But scientists and officials are taking the new variants seriously—in part because of concern for what these more substantial mutations might mean for the efficacy of vaccines that have only just been released. “There is reason to think that this new variant might actually be able to infect people who have already been affected by earlier variants, because it’s so different,” Worobey said. “And maybe the vaccine might be less protective against this new variant. No one knows the answers to those questions yet; lots of people are working on it rapidly. But it’s a possibility for sure.”

It usually takes a long time for a virus to evolve until a vaccine stops working entirely. More likely, Worobey said, the spread of new variants would simply make a vaccine a little less effective—not negate it completely. Researchers are racing to learn whether the virus has changed enough to reinfect people who already had it, whether the illness is more or less severe, and whether the vaccine still works very well against it. “This is a one-in-a-million event, for sure. Just off the charts,” Worobey said. But one-in-a-million events may become a lot more common when you have a million new cases every four days, as the U.S. now does.

Not only is the U.S. taking fewer measures than other countries to slow transmission (slowing transmission would mean slowing mutation), but it also hasn’t been devoting adequate resources to sequencing. Early in the pandemic, the U.K. government funded the COVID-19 Genomics UK, or COG-UK, consortium to track genomic changes like these. In the U.S., the National Academies of Science, Engineering and Medicine have similarly recommended tracking viral genome sequences (and comparing them with clinical and epidemiological data) in order to gain a much better grasp of how the virus is changing and spreading. So far, those recommendations haven’t been taken up. As Dr. Michal Tal, an instructor at Stanford University’s Institute for Stem Cell Biology and Regenerative Medicine, put it: “You’ll never find what you aren’t actively looking for. We’ve had more transmission and less tracking, so we almost certainly have variants that we aren’t aware of.”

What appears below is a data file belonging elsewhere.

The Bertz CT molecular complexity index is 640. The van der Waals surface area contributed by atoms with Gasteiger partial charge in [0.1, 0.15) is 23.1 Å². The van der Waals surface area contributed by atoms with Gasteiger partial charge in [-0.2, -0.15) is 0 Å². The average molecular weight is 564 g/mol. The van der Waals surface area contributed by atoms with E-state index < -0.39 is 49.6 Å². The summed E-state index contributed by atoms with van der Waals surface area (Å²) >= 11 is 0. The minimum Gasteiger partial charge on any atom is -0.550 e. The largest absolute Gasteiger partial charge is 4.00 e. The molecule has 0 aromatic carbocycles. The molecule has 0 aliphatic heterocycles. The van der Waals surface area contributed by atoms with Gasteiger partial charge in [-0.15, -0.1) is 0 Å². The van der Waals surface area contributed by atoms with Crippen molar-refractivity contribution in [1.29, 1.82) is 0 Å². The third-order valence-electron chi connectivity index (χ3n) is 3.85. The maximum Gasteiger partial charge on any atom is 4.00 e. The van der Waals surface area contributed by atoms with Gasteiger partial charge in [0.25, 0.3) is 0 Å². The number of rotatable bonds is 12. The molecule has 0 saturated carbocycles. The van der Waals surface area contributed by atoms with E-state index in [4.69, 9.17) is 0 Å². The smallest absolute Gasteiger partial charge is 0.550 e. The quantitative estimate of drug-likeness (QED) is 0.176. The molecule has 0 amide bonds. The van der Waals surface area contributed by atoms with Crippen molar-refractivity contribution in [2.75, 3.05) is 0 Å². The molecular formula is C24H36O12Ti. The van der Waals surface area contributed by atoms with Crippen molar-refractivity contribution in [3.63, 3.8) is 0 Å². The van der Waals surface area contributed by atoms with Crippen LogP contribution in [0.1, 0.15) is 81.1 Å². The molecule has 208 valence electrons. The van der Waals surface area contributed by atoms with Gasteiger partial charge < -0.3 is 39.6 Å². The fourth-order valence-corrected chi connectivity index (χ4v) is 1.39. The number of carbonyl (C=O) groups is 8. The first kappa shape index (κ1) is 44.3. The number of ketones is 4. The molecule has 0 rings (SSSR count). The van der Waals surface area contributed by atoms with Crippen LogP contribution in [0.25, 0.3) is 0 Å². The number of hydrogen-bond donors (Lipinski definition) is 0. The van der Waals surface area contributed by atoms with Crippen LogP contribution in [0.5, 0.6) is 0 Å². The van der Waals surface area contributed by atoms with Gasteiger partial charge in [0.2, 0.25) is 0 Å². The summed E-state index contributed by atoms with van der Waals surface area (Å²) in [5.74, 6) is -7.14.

The U.K. response is worth emulating, Tal told me by email. Scientists are already studying antibodies from people who had the virus before or were immunized in the vaccine trials to see how well they neutralize this variant. Moving forward, she said, “this will be an important surveillance strategy, as inevitably additional variants will emerge, as long as there is active transmission and the virus has the opportunity to keep mutating.” Monitoring new variants and testing to make sure the vaccine still works effectively will be key to controlling the virus and ending the pandemic.

Worobey and his team are also developing a relatively simple test to determine whether this variant, and potentially others like it, can be detected in wastewater. They’re running into holiday delays for receiving the materials they need, but they hope to have a test in the next few weeks.

In the meantime, leaders can take steps to keep these variants from spreading and to keep others from emerging. In addition to establishing better genomic tracing and surveillance, this news may provide a new urgency for sheltering in place and rigorous social distancing, continuing to provide health workers with protective gear, ramping up testing—especially tests that can detect variants like these—and rolling the vaccines out quickly, while they’re still highly effective. Especially with the arrival of vaccines, Tal said, “this is like that moment in a battle after a ceasefire is being negotiated, where any deaths that happen now have the additional sting that they really could have been avoided.”

“There’s still a massive disconnect between the seriousness of the situation that we’re in and the reaction and the measures,” Worobey said. “We’ve got a long way to go before vaccines rescue us from that.” The good news, though, is that we already have an extremely effective vaccine. The faster it is deployed, the less time the virus has to evolve. “You don’t want to rule out the possibility that that could be used as a tool to extinguish this outbreak. That should not be off the table yet. And everything we do to allow increased transmission,” he said, “puts us in danger of squandering that opportunity, not just for the U.S. but for the world.”

Nothing about these mutations has changed how the virus is spread or the basic measures needed to slow it. It doesn’t matter what the variant is: If we cut down on the ways it can jump from person to person, the virus will die out. “The bottom line is that we need to suppress transmission of all SARS-CoV-2 viruses as quickly as we can,” said WHO Director-General Tedros Adhanom Ghebreyesus at a recent briefing on the variants. “The more we allow it to spread, the more opportunity it has to change.”